Kelli Brett asks what’s the fish, where did it come from and how was it caught?
It would be remiss of us to do a ‘best of New Zealand seafood’ issue without a nod to our favourite fish and chip shops, right? Despite the millions of dollars poured into marketing and advertising by giant fast-food chains, fish ‘n’ chips continue to be the nation’s favourite takeaway. According to Nielsen, in just one month more than 1.7 million Kiwis enjoyed fish and chips of some sort.
I am just as fond of a crunchy fillet and a scoop of chips as the rest of this glorious country, but the announcement in January by the New Zealand Herald of the best fish and chip shops in Aotearoa left me with a few crispy questions. They had us licking our lips at all kinds of battered and flaky golden deliciousness with tales of 100 grammes of fish or more in every fillet, generous servings, gluten-intolerant options, all extremely fresh, thick, light and OMG yum, and we were celebrating them all for having the freshest fish in town. But not once did this article mention anything about where these establishments purchased their fish.
Oh wait. One did say at the fish market.
What fish market? Where was it caught? How was it caught? Who caught it? Do they know? Do we care?
I’m not saying that the businesses in that article were not buying from a sustainable source, but I am wondering why the questions are not being asked. If we are going to have a serious conversation about New Zealand seafood and ensuring sustainable livelihoods for those in the seafood industry, access to sustainable fresh fish for all New Zealanders and continued development for the positive future of New Zealand seafood, is it OK for our fish and chip shops to get a free pass?
Do we only need to ask these questions when we are sitting in a high-end restaurant and paying $35 or more for a piece of line-caught or speared fish? If we ask that question at a local spot where we can get two golden, crunchy fillets of fish plus chips for as little as $9 what will their answer be? How does $4.50 per fillet work? A quick Google of a couple of fish and chip shops around my region and the only fish source information is ‘Kiwi As’ and ‘Fished from the pristine waters of New Zealand’. We assume we are eating New Zealand fish and maybe we are. But what if it’s basa or tilapia? If the fillet is long and grey, it probably is. Do we care?
Price point raises another set of challenges for the takeaway fish and chippy. Line-caught fish are more expensive, often sold whole, filleting is time-consuming, skilled knife hands are expensive and hard to get. Will we pay more for sustainably sourced fish?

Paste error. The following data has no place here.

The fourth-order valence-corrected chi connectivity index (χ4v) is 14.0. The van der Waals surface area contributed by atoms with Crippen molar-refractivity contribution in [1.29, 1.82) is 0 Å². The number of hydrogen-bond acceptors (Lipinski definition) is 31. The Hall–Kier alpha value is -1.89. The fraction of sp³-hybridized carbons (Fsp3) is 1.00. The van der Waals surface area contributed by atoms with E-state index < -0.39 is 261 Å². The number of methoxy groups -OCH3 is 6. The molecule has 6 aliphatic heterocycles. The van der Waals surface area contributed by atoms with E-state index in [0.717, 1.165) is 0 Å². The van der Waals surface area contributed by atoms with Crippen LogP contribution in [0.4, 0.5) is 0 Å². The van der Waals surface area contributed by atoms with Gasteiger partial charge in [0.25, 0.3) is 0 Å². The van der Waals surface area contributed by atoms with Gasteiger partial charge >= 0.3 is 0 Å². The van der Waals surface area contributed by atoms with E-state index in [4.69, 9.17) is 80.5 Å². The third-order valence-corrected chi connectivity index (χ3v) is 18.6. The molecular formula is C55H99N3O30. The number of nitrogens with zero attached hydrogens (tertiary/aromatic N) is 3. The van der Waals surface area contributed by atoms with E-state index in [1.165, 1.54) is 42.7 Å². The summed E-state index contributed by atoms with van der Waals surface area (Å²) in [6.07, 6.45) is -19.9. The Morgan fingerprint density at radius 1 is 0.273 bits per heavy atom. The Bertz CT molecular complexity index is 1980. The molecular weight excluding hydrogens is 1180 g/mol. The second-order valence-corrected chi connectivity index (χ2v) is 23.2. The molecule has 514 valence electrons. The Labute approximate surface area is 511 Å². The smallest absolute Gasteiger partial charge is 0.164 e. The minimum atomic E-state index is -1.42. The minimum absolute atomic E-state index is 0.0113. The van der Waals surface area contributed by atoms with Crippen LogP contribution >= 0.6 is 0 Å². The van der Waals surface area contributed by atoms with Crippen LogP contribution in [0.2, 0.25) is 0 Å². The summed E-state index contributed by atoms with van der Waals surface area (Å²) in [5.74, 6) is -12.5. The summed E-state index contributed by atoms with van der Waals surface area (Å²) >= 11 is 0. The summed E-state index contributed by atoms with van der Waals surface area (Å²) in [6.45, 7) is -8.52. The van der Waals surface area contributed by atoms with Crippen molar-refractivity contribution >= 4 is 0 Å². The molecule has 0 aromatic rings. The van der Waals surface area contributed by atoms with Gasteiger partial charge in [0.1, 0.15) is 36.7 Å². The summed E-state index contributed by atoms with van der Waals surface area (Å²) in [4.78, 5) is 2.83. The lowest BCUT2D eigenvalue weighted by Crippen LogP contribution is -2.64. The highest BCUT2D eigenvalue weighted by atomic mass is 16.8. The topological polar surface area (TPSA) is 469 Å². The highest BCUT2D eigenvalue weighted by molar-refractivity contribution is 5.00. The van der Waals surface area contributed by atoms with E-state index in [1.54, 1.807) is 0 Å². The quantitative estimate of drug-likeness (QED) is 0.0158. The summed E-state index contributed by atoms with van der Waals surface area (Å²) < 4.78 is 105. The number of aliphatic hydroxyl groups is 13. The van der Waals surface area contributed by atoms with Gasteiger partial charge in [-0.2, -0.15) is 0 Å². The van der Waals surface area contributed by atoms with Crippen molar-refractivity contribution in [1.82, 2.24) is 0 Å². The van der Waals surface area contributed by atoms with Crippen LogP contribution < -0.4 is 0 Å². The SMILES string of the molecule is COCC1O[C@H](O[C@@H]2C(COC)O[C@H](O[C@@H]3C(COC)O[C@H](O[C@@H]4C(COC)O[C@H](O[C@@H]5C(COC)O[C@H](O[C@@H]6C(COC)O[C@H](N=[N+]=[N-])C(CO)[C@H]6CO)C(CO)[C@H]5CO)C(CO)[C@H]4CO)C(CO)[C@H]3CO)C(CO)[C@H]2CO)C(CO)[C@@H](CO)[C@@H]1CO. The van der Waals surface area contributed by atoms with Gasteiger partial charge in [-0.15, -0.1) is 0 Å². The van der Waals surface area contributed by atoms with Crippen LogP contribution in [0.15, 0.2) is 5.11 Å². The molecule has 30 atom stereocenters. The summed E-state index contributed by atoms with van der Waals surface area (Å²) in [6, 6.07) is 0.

There has been a wave of new fish and chip shops that offer a variety of fish species cooked to order and yet their websites or social pages rarely state where their fish comes from or how it was caught. I’m betting many of them are supplied by a reputable and sustainable source but consumers are left in the dark. Why not make stating the source as normal as the fact that it is the freshest in town? Tom Searle of Lee Fish states that good news in the fishing industry doesn’t sell, so let’s start a good news story right here and next time you buy, ask the questions, “What’s the fish tonight, where did it come from and how was it caught?”
We’re starting a list of places that serve up sustainable as well as delicious fish and chips. As you can see we are starting small but with your help, it will grow. For now, we give you our Top 10 (well, actually it’s our only 10…)
Batter and Salt 989 Matakana Road, Matakana, supplied by Lee Fish
Best Café 30 Stuart Street, Dunedin, supplied by Gravity Fishing & Harbour Fish
Fush 104 The Runway, Wigram Skies, Christchurch, supplied by Chatham Island Food Co & West Fleet
Leigh Eats 18 Cumberland Street, Leigh, supplied by Lee Fish
Mangonui Fish Shop 137 Waterfront Road, Mangonui, supplied by local fishing boats
Point Wells Store 14 Point Wells Road, Point Wells, supplied by Lee Fish
Port Albert General Store Port Albert Road, Wellsford, supplied by Yellow Brick Road
The Fishwife 145 Haven Street, Moeraki, supplied by their own fishing boat
The Chippery 5 Majoribanks Mt Victoria & 10 Murphy Street, Thorndon Wellington, supplied by their own boat and Fish Factory Wellington
Waikane Crab 6 Manchester Street, Paraparaumu, supplied by their own boat
If you own and operate a fish and chip shop and can tell us where you purchase your sustainable fish we’d be happy to add you to this list at cuisine.co.nz. We hope that it will keep evolving. Contact email@example.com